Don't get on the wrong side of something that has methane for breath

Technically the film is supreme without much doubt: the modelling on display is exemplary of what’s capable in 3D graphics, lighting should attract an Oscar nomination, texturing is simply astounding with detail levels amazingly sharp; minute hairs on faces are visible in closer shots and millions of them too - this must have been a rendering nightmare! The 3D effect itself is of course obtained using glasses, as in the old days and with current IMAX presentations. In fact, this film was designed with IMAX cinemas in mind and 70mm versions have been struck for such screenings. I saw it at CineWorld but even here the effect was excellent and very often an immersing experience. Close-ups look slightly artificial but group shots and landscape work is quite incredible. The dragon battle is one of the most awe-inspiring audio-visual sequences I think a person can absorb. Many camera movements take full advantage of this, swooping you through the world. It’s important not to confuse all this marvellous technical work with great film-making but I think the movie just about holds up as something worth checking out in its own right - the real test will materialise when it ends up on good old 2D DVD. As it is at the cinema, for the spectacle of the 3D effect alone (especially the jaw-dropping dragon battle) this film is worth paying a few quid to witness.

Posted on 25th November 2007
Under: Horror, Other | 6 Comments »

From Beyond

1986, US, Directed by Stuart Gordon

Colour, Running Time: 86 minutes

DVD, Region 1, MGM, Video: Anamorphic 1.85:1, Audio: Dolby Digital 4.0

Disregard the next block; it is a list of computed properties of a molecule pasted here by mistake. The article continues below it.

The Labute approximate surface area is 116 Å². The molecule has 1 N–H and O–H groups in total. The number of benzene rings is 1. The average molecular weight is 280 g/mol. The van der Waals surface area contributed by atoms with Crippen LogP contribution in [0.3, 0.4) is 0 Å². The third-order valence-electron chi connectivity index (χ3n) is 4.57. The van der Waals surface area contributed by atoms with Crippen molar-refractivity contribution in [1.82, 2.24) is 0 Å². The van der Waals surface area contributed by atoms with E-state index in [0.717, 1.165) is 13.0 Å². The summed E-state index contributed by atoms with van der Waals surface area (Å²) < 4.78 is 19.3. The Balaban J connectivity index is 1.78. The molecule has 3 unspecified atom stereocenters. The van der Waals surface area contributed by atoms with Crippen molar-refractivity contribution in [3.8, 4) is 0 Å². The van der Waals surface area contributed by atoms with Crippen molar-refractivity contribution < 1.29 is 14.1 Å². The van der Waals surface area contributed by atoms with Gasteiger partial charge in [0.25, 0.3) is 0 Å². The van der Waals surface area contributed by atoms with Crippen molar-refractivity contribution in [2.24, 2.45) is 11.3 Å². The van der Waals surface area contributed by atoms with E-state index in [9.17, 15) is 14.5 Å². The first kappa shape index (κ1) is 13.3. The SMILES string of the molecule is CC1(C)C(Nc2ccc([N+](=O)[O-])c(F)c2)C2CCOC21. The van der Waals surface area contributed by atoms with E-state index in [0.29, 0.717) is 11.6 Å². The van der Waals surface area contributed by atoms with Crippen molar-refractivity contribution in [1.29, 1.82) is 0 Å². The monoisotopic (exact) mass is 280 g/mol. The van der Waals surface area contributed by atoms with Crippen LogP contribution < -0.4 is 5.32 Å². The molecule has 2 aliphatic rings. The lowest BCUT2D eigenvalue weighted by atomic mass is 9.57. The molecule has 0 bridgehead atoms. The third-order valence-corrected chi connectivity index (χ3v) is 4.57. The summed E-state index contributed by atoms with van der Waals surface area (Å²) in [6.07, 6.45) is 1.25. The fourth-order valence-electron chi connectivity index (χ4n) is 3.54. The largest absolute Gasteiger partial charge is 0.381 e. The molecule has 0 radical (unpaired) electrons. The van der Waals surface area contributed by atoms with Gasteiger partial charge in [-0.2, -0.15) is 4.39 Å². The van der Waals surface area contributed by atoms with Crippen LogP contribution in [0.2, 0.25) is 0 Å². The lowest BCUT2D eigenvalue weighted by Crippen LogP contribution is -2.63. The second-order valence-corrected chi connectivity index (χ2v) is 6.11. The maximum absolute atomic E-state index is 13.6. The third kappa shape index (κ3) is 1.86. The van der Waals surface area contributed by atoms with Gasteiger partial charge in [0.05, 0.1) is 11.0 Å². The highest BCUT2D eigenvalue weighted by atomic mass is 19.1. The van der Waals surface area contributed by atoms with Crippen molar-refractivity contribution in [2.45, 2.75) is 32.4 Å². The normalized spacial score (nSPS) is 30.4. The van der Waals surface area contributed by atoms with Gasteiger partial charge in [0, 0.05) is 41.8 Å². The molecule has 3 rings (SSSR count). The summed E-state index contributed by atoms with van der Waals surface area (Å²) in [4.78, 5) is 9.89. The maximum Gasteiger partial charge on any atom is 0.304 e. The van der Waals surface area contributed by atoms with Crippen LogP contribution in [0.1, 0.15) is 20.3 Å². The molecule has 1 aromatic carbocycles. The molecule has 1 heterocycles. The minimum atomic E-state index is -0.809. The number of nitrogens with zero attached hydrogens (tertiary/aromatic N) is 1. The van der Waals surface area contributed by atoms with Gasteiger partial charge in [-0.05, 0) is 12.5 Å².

Hot on the success of the gruesomely manic Re-Animator many of the same crew gathered for another shot at Lovecraftian terror a year later… Dr Pretorius and his assistant, Crawford Tillinghast (great name!), are conducting experiments in a mansion whereby they’ve discovered that stimulation of the brain’s pineal gland allows them to perceive the inhabitants of a parallel dimension, while the creation of certain atmospheric vibrations likewise permits those alien inhabitants to see and interact with humans. One such creature devours Pretorius leaving Tillinghast babbling like a madman and quickly locked up in an asylum. A female psychiatrist, Dr Katherine McMichaels, is sent to assess his mental state but soon finds herself believing his story, intrigued by his tales of tapping into what they empirically assume to be a dormant sixth sense. She decides to take the patient into her care and McMichaels, Tillinghast, and security man Bubba head back to the mansion in order to resume experimentation with the equipment that Tillinghast attempted to be shut down before being taken away. Switching on they witness the strange fishlike creatures that drift through the air, soon realising the danger of physical harm thanks to the machine’s vibrations, but not only that: Pretoruis has survived death to exist in the astral dimension, now monstrously mutated and quite insane. They also find that the stimulation of the pineal gland is having other side effects, such as enhanced libido and sexual behaviour that they wouldn’t normally accommodate. As Tillinghast and McMichaels become more and more enslaved by their addiction to the combined effects of enhanced dimensional awareness and primordial awakening, Bubba tries to pull the plug. But Tillinghast has become mutated himself by one of the creature attacks, developing a third eye that sticks out of his forehead and going on the rampage at the nearby hospital.